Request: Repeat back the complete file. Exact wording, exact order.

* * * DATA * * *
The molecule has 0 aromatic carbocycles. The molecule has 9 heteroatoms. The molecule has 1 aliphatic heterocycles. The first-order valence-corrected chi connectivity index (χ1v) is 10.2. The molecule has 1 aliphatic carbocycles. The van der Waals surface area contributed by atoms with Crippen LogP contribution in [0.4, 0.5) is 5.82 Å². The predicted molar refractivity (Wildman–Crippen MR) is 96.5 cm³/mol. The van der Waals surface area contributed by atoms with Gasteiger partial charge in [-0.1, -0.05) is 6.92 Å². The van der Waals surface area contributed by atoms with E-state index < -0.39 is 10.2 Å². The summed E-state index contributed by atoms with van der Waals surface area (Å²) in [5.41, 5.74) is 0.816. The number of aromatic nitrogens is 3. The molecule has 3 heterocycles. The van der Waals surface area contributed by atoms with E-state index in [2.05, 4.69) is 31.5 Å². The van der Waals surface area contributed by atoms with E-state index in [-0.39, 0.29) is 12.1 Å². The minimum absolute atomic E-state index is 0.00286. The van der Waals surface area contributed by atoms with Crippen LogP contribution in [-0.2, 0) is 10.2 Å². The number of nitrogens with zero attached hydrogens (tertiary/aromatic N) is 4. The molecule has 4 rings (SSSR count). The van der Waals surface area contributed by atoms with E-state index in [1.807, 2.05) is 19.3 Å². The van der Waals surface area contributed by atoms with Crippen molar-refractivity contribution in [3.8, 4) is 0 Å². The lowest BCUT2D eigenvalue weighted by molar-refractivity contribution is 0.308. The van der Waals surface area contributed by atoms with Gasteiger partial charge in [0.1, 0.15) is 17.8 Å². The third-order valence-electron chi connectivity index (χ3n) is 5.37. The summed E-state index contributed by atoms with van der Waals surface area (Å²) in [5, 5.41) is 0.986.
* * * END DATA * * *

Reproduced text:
The molecule has 0 aromatic carbocycles. The molecule has 9 heteroatoms. The molecule has 1 aliphatic heterocycles. The first-order valence-corrected chi connectivity index (χ1v) is 10.2. The molecule has 1 aliphatic carbocycles. The van der Waals surface area contributed by atoms with Crippen LogP contribution in [0.4, 0.5) is 5.82 Å². The predicted molar refractivity (Wildman–Crippen MR) is 96.5 cm³/mol. The van der Waals surface area contributed by atoms with Gasteiger partial charge in [-0.1, -0.05) is 6.92 Å². The van der Waals surface area contributed by atoms with E-state index < -0.39 is 10.2 Å². The summed E-state index contributed by atoms with van der Waals surface area (Å²) in [5.41, 5.74) is 0.816. The number of aromatic nitrogens is 3. The molecule has 3 heterocycles. The van der Waals surface area contributed by atoms with E-state index in [2.05, 4.69) is 31.5 Å². The van der Waals surface area contributed by atoms with E-state index in [-0.39, 0.29) is 12.1 Å². The minimum absolute atomic E-state index is 0.00286. The van der Waals surface area contributed by atoms with Crippen LogP contribution in [-0.2, 0) is 10.2 Å². The number of nitrogens with zero attached hydrogens (tertiary/aromatic N) is 4. The molecule has 4 rings (SSSR count). The van der Waals surface area contributed by atoms with E-state index in [1.807, 2.05) is 19.3 Å². The van der Waals surface area contributed by atoms with Crippen molar-refractivity contribution in [3.8, 4) is 0 Å². The lowest BCUT2D eigenvalue weighted by molar-refractivity contribution is 0.308. The van der Waals surface area contributed by atoms with Gasteiger partial charge in [0.1, 0.15) is 17.8 Å². The third-order valence-electron chi connectivity index (χ3n) is 5.37. The summed E-state index contributed by atoms with van der Waals surface area (Å²) in [5, 5.41) is 0.986.